Cisco Systems Inc. (CSCO) seems to be making great strides in its business model shift, but that hasn't done much to lift its sagging revenues

Earlier this week the networking giant reported largely in-line fourth-quarter results, with earnings of 61 cents per share and $12.13 billion in revenue. That's compared to consensus estimates of 61 cents per share and sales of $12.06 billion. Revenue declined 4% annually, and Cisco said it expects that trend to continue in the fiscal first quarter, with revenue projected to fall between 1% and 3% year-over-year and earnings in the range of 59 cents to 61 cents per share -- both of which are generally in line with Wall Street's estimates. 

Legacy businesses like routers and switching continued to post year-over-year declines, while newer segments like security and wireless saw incremental annual growth. 

The results sent Cisco's stock lower and shares continued to a close of $31.04 on Thursday. The stock is up 2.6% so far this year, and traded up slightly in premarket trading.

Wall Street analysts were disappointed that core businesses like switching continue to weigh on Cisco, but said the transition to recurring revenue should start to make an impact soon. Here's what they had to say about the quarter: 

Mark Moskowitz, Barclays (Overweight, $34 Price Target) 

"We expect shares of Cisco to find firmer footing in the coming days. While consensus estimates could reset lower, the magnitude stands to be minor and much better than feared. Beyond the results, we think investors had expected the wait for a bottoming in Cisco's Y/Y revenue declines to be measured in quarters or even years. In contrast, we think the revenue profile could be close to bottoming in the near term." 

Ittai Kidron, Oppenheimer (Outperform, $36 PT) 

"A generally weak macro backdrop, secular challenges in certain products markets, and Cisco's business model shift continue to weigh on top-line growth. At the same time, we feel that Cisco is executing well, keeping costs/margins stable. Overall, Cisco has laid out a compelling vision for its focus around software and subscription-based model and metrics on the shift are encouraging, but the transformation will weigh on revenue growth for quarters/years to come. While near-term upside will be difficult to deliver, we see the shift driving long-term economic upside to Cisco. Meanwhile, a strong balance sheet limits downside."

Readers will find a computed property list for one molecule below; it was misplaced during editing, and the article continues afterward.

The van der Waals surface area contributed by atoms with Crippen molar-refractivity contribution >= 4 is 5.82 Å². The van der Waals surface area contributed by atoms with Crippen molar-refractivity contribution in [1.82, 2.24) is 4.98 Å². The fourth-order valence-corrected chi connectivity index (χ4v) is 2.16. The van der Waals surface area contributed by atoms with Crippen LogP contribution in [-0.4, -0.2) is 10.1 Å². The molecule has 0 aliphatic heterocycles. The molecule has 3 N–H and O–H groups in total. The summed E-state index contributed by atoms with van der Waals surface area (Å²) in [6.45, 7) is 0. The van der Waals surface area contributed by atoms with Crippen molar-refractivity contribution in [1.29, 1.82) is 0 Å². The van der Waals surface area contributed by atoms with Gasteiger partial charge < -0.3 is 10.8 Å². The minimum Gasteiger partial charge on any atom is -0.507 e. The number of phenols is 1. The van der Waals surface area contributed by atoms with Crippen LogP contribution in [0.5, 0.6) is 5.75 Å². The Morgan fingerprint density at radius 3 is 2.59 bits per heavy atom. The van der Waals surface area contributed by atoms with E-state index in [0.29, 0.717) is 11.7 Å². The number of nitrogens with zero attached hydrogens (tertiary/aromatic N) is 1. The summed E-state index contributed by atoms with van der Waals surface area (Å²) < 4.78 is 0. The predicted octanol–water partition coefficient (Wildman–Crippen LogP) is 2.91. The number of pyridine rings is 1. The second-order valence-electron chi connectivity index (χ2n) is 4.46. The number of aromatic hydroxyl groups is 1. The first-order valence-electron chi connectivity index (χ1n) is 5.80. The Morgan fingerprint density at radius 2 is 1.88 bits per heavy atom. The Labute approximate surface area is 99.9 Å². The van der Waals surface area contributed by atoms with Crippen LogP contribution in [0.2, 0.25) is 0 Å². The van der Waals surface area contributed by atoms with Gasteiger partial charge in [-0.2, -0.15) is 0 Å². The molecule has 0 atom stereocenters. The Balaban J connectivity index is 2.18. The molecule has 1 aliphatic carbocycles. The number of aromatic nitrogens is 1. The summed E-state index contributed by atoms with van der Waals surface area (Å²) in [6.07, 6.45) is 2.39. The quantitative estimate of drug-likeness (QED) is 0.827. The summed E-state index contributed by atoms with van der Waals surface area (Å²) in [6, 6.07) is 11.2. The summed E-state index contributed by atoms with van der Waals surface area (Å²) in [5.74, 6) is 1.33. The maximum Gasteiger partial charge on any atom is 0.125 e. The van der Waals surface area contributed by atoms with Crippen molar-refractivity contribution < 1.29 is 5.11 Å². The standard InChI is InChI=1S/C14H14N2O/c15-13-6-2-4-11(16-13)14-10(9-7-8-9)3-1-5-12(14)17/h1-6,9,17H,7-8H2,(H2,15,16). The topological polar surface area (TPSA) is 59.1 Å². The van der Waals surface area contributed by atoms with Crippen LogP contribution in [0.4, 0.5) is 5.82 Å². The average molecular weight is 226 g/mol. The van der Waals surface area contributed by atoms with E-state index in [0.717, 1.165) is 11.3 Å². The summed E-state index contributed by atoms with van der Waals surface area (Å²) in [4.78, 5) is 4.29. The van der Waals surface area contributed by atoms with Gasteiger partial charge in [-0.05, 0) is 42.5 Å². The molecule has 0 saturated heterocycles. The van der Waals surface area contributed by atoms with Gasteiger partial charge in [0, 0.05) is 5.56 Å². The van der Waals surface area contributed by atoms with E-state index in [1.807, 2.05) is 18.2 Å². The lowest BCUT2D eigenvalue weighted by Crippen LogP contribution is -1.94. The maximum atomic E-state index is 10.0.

Tim Long, BMO Capital Markets (Market Perform, $32 PT) 

"Cisco was encouraged by early feedback and traction for its new Catalyst 9000 switch, with the majority of customers opting for the most advanced subscription offering. Beyond that, switching was weak in the quarter, with a 10%+ Y/ Y decline in campus switching and flat revenues in the data center, though ACI grew 38% Y/Y. Cisco is clearly losing share and its performance significantly lags the recent growth of Arista Networks (ANET) at 50% Y/Y and Juniper Networks (JNPR) at 32% Y/Y this quarter...Recurring revenue growth metrics remain strong, but Cisco is still in the early stages of transitioning." 

Jayson Noland, R.W. Baird (Outperform, $38 PT) 

"Service provider results were again weak, with orders down (7%) year-over-year and over the last five quarters: (7%), (10%), (1%), (12%), (5%). Management highlighted three potential opportunities to drive improvements in service provider over the three to seven quarters: 1) increased presence in webscale, 2) [silicon] innovations (as discussed at the Financial Analyst Conference), and 3) a combination of macro improvements and technology transitions."

Jeffrey Kvaal, Nomura (Neutral, $29 PT) 

"Both F4Q results and 1Q guidance were in line with expectations of a sales decline. Cisco offered little rationale for medium-term recovery toward their new 1-3% target, which we already considered aggressive. Cisco's balance sheet story, however, remains healthy."

Shebly Seyrafi, FBN Securities (Outperform, $35 PT) 

"The stock is looking to exhibit weakness today as key product areas like switching and routing each declined by 9% Y/Y and missed consensus. CSCO ascribes the weakness in switching to a product transition (to it new intent-based networking portfolio of the Catalyst 9000 family of switches) and to weakness in campus (although ACI was up 38% Y/Y). Therefore, we expect switching growth to improve (though still decline) in the current quarter. We believe that strong competition from Arista Networks (O-rated) is an additional factor explaining the switching weakness. The large routing declined was driven by weakness in enterprise access and by a spending pause related to the company's acquisition of SD-WAN company Viptela (deal closed Aug. 1)...Security revenue of $558M, however, grew by only 3% Y/Y and missed consensus of $581M due to weakness in legacy firewalls."

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